Parenting Capacity

In this study from Australia, four different professions (social workers, psychologists, lawyers & judges) had different ratings of how important these factors were, but all agreed on the following 6 main elements:

INSIGHT:  defined as “an awareness of one’s role as a parent, including understanding your individual child, their needs and your ability to provide for those needs.”

  • Knowing the individual child
  • Acknowledging limitations as a parent

WILLINGNESS AND ABILITY:  defined as “ a parent’s motivation to parent coupled with a sufficient capability to parent long-term”.

  • Parent at all times, accept responsibility, and attempts to improve
  • Ability to provide for the child’s needs, manage competing demands, organize the household, and have skills to manage behavior.

ATTENDING TO DAY-TO-DAY VERSUS COMPLEX OR LONG-TERM NEEDS:  meeting the physical, emotional, safety, discipline and cognitive needs of the child, to enable the child to develop into a well-adjusted human being.

PUTTING THE CHILD’S NEEDS BEFORE THEIR OWN:  requiring acknowledging the child as a dependent person, this protective function could entail sacrifice of relationships for the safety of the child, and protecting the child from distressing emotions, situations and conflicts.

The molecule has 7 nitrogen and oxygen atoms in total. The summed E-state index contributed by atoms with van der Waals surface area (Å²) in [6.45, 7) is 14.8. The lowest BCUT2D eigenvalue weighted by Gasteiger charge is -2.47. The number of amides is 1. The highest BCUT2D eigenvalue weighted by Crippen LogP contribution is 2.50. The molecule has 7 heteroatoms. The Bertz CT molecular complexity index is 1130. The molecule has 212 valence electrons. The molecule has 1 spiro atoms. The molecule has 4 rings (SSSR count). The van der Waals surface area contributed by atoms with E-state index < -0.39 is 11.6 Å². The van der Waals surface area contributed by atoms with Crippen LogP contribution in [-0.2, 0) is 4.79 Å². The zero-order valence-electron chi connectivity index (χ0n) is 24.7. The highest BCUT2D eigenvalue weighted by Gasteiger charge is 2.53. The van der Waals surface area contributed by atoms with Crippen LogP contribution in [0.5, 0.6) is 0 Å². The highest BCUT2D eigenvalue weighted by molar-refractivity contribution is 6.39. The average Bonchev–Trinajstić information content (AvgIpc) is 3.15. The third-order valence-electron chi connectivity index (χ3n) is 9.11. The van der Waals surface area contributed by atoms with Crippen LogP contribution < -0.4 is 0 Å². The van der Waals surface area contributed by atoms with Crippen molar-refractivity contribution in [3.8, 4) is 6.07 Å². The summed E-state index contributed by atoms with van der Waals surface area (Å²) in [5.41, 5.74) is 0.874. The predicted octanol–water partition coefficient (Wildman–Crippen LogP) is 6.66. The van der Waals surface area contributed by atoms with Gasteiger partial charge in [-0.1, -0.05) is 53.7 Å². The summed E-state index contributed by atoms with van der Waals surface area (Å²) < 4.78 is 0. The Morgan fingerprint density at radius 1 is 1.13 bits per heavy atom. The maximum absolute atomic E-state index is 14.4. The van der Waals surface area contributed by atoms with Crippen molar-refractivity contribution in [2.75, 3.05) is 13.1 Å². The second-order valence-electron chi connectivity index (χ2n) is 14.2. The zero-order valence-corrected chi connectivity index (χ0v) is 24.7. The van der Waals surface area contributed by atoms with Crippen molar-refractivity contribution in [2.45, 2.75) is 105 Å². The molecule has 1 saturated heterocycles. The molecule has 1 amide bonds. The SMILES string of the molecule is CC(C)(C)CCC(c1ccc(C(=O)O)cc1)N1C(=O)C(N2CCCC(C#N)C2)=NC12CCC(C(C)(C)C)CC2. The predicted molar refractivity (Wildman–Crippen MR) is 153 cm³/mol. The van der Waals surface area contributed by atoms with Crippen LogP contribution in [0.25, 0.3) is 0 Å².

FOSTERING ATTACHMENT:  defined as “the need for caregivers to encourage bonding and attachment with a child in order to establish security, comfort and confidence.”  This requires providing comfort, nurturing and sensitivity toward the child.

CONSISTENCY VERSUS FLEXIBILITY:  defined as “ the ability of a parent to provide consistent parenting in all regards, however at the same time remain flexible and open to change.”

  • Consistency – providing a stable and secure environment, consistent discipline, boundaries, routines, and pattern of parenting.
  • Flexibility – Parent’s ability to be receptive to ideas and advise, change behavior or attitude when problems arise
  • Eve, Byrne, and Gagliardi.  What is Good Parenting?  The Perspectives of Different Professionals.  Family Court Review, Vol. 52, No. 1, January, 2014, 114-127.